Atishay Jain

Year of Graduation: 
Atishay Jain

"Exeter is a great place to learn and grow and to approach new material with an open mind."

When Atishay Jain '24 asks, “How are you?,” he really wants to know.

The upper from New Jersey is quick to engage with classmates on the path, in the Ewald Dorm common room or, if needed, a one-on-one behind closed doors. It’s the interpersonal part of his quest to spread mental health awareness and resources across the Exeter campus.

“Exeter is a great place to learn and grow and to approach new material with an open mind,” he says. “Not being afraid to reach out for help is something that students need to sometimes learn how to do, especially on the topic of mental health.”

In the early days of the pandemic, Atishay watched as his grandmother's and great grandmother’s normal, daily routines were disrupted, leading to isolation and a “deterioration of their mental health.” “They weren't able to go out to Michael's arts and craft store to buy yarn or go talk, sing songs and have functions with other people at the senior centers," he says. Just an eighth grader at the time, he took it upon himself to be an outlet for not only his family but other senior citizens struggling with their new reality brought on by COVID-19.

“I thought to myself, ‘How I can help people?’ I did Zoom calls with senior centers in the area where I’d play piano or just spoke with them. In some cases, they were Indian senior centers, so I would speak Hindi with the residents. That was kind of my beginning of my passion for spreading awareness of mental health.”

Jain says he’s also fascinated by how the brain operates from a neurological sense. Since arriving at Exeter, he has connected with others who share his interest by joining the Neuroscience and Biology clubs, serving as the director of research for the mental health committee on Student Council, and is working on publishing a research paper on the topic.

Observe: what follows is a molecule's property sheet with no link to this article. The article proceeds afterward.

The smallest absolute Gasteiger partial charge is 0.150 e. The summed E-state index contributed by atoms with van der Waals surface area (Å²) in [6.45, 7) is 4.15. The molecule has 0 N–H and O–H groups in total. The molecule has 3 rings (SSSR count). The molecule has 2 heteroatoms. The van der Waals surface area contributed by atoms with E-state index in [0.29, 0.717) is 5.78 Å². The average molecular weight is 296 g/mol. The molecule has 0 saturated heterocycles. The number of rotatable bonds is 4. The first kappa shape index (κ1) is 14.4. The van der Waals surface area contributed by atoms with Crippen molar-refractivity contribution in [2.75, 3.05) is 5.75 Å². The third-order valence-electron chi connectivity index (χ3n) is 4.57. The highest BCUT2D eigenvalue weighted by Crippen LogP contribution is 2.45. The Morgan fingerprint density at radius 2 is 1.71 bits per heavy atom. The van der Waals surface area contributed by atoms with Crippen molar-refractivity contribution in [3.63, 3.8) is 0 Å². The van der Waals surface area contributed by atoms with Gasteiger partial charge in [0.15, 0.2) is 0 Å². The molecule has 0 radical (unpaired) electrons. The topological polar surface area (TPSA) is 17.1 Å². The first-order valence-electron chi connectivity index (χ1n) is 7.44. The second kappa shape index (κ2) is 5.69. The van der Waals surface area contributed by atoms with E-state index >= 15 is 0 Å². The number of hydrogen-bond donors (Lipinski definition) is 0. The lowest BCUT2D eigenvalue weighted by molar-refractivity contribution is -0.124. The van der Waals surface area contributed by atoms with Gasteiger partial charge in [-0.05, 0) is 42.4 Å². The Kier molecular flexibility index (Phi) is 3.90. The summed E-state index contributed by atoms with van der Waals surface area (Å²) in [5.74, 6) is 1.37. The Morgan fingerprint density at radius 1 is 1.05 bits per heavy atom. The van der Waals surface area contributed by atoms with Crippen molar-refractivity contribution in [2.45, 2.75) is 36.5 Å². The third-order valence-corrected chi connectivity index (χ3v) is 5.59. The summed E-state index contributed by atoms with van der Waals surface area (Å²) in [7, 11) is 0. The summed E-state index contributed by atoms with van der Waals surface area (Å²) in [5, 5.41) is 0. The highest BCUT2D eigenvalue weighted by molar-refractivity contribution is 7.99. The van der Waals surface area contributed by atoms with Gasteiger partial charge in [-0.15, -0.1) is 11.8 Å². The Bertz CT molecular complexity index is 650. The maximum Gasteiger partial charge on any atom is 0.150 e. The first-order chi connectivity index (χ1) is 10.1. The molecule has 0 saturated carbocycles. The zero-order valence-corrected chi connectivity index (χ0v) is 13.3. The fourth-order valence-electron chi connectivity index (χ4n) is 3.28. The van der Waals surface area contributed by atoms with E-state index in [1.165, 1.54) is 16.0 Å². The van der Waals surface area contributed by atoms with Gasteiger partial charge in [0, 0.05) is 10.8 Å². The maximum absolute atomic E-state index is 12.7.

“You have a three-and-a-half-pound organ that's the size of your fist just sitting in your body that controls how you speak, how you move, how you digest your food, just every small thing,” he says. “Having the opportunities to share this interest with peers and faculty here at Exeter has been really cool.”

At Exeter, Jain also pursues other interests, including music, where he performs in the jazz, concert and pep bands, and cycling, something he was introduced to in his prep year.

“Mr. Reichlin, reached out to me and said, ‘I'm going out for a ride today. Do you want to join?’ So I went out with him on a Saturday and had a nice, 16-mile ride and then came back and got some coffee. That's something that's really unique about Exeter. I told this to my friends back home and they're like, ‘That's super cool. We could never do that with my Spanish teacher.’”

 No matter his pursuits, Jain says the constant is the nurturing community at the Academy.

“The amount of support I've gotten from the community — sometimes I forget that I'm surrounded by such wonderful people. I'd be foolish not to say that Exeter has made me the person I am today because of the people that I have around me, the sense of support and also the opportunity to pursue my interests.”